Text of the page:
A small unconditional non-financial incentive suggests an increase in survey response rates amongst older general practitioners (GPs): a randomised controlled trial study

BMC Fam Pract. 2013 Jul 30;14:108. doi: 10.1186/1471-2296-14-108.

Abstract

Background: Few studies have investigated the effect of small unconditional non-monetary incentives on survey response rates amongst GPs or medical practitioners. This study assessed the effectiveness of offering a small unconditional non-financial incentive to increase survey response rates amongst general practitioners within a randomised controlled trial (RCT).

Methods: An RCT was conducted within a general practice survey that investigated how to prolong working lives amongst ageing GPs in Australia. GPs (n = 125) were randomised to receive an attractive pen or no pen during their first invitation for participation in a survey. GPs could elect to complete the survey online or via mail. Two follow up reminders were sent without a pen to both groups. The main outcome measure was response rates.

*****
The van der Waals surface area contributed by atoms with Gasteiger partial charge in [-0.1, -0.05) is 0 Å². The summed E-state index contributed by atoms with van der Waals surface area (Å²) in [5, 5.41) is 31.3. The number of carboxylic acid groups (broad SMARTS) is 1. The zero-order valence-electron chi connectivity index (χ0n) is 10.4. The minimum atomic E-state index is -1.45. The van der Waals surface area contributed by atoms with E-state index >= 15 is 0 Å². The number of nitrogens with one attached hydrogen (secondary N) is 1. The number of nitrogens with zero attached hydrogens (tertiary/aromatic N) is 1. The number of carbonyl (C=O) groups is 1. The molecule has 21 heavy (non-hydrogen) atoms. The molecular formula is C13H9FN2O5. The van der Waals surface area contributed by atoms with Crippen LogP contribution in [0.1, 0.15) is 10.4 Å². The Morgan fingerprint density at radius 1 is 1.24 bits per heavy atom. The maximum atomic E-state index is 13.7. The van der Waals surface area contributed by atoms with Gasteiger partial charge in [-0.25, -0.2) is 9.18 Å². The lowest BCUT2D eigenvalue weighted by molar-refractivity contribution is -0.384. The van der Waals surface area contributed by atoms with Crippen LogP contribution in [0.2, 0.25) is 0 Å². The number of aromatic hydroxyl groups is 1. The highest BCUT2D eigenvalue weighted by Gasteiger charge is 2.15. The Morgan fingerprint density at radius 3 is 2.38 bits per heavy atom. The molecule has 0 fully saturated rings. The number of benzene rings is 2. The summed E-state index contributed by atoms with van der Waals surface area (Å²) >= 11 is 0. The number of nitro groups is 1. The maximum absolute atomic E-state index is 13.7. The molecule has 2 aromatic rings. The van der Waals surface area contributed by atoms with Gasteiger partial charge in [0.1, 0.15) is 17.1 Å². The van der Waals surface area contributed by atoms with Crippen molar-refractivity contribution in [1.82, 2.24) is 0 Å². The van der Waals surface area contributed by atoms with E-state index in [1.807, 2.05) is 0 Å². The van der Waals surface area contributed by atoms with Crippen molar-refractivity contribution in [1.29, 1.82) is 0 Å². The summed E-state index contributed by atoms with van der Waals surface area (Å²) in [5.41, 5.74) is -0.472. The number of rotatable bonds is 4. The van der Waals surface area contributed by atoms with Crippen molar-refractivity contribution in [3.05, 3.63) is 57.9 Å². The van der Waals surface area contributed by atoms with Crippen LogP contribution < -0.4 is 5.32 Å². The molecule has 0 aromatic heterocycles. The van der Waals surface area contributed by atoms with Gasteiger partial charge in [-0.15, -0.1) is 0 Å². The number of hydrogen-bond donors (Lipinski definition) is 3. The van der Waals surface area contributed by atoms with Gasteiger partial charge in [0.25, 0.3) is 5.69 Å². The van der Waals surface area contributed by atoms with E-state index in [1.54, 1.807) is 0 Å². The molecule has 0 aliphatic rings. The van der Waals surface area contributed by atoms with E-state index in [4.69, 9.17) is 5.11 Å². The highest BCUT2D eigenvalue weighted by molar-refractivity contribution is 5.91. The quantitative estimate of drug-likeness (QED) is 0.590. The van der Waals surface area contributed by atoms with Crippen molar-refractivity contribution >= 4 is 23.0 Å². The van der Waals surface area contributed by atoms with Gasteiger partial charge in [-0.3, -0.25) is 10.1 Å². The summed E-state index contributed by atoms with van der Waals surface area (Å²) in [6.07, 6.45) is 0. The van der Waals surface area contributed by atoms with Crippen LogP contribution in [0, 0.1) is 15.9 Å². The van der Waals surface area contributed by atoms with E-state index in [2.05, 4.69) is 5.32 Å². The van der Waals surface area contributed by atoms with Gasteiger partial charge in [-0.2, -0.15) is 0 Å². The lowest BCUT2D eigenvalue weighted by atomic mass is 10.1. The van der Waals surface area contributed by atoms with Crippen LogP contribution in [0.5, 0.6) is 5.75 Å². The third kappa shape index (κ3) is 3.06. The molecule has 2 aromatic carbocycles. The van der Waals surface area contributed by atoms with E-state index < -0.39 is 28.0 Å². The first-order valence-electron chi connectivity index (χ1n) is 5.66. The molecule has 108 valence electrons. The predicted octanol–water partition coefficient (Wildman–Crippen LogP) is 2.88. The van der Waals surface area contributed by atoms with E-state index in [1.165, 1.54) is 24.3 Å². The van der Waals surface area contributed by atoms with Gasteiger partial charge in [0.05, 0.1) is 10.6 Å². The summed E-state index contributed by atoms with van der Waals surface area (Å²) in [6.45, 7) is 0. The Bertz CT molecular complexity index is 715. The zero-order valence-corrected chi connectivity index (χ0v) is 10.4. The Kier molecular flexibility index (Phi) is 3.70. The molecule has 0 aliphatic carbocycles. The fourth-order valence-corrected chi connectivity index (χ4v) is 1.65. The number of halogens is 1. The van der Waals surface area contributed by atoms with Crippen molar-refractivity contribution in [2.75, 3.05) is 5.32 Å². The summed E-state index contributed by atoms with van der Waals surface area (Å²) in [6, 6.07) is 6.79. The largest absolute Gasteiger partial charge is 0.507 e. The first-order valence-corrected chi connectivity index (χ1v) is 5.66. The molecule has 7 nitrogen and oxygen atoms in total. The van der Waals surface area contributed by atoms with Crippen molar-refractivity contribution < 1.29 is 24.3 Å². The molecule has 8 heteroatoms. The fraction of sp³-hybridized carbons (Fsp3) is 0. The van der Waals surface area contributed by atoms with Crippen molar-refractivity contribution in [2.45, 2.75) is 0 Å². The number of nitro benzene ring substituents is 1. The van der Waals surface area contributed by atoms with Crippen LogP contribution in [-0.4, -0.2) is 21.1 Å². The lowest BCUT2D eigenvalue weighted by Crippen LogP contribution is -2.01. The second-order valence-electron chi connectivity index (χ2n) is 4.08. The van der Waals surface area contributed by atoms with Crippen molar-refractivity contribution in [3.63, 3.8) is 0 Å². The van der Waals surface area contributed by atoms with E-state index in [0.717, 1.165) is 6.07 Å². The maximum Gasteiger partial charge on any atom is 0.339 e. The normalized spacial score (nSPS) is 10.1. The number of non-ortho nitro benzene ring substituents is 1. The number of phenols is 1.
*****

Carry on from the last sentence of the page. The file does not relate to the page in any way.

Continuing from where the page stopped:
Results: The response rate for GPs who received a pen was higher in the intervention group (61.9%) compared to the control group (46.8%). This study did not find a statistically significant effect of a small unconditional non-financial incentive (in the form of a pen) on survey response rates amongst GPs (Odds ratio, 95% confidence interval: 1.85 (0.91 to 3.77). No GPs completed the online version.

Conclusion: A small unconditional non-financial incentives, in the form of a pen, may improve response rates for GPs.

Publication types

  • Randomized Controlled Trial
  • Research Support, Non-U.S. Gov't

MeSH terms

  • Aged
  • Australia
  • Chi-Square Distribution
  • Clinical Competence / statistics & numerical data
  • Female
  • General Practitioners / psychology*
  • General Practitioners / statistics & numerical data
  • Health Care Surveys / methods*
  • Humans
  • Male
  • Middle Aged
  • Motivation*
  • Online Systems / statistics & numerical data*
  • Reminder Systems
  • Reward*
  • Socioeconomic Factors
  • Surveys and Questionnaires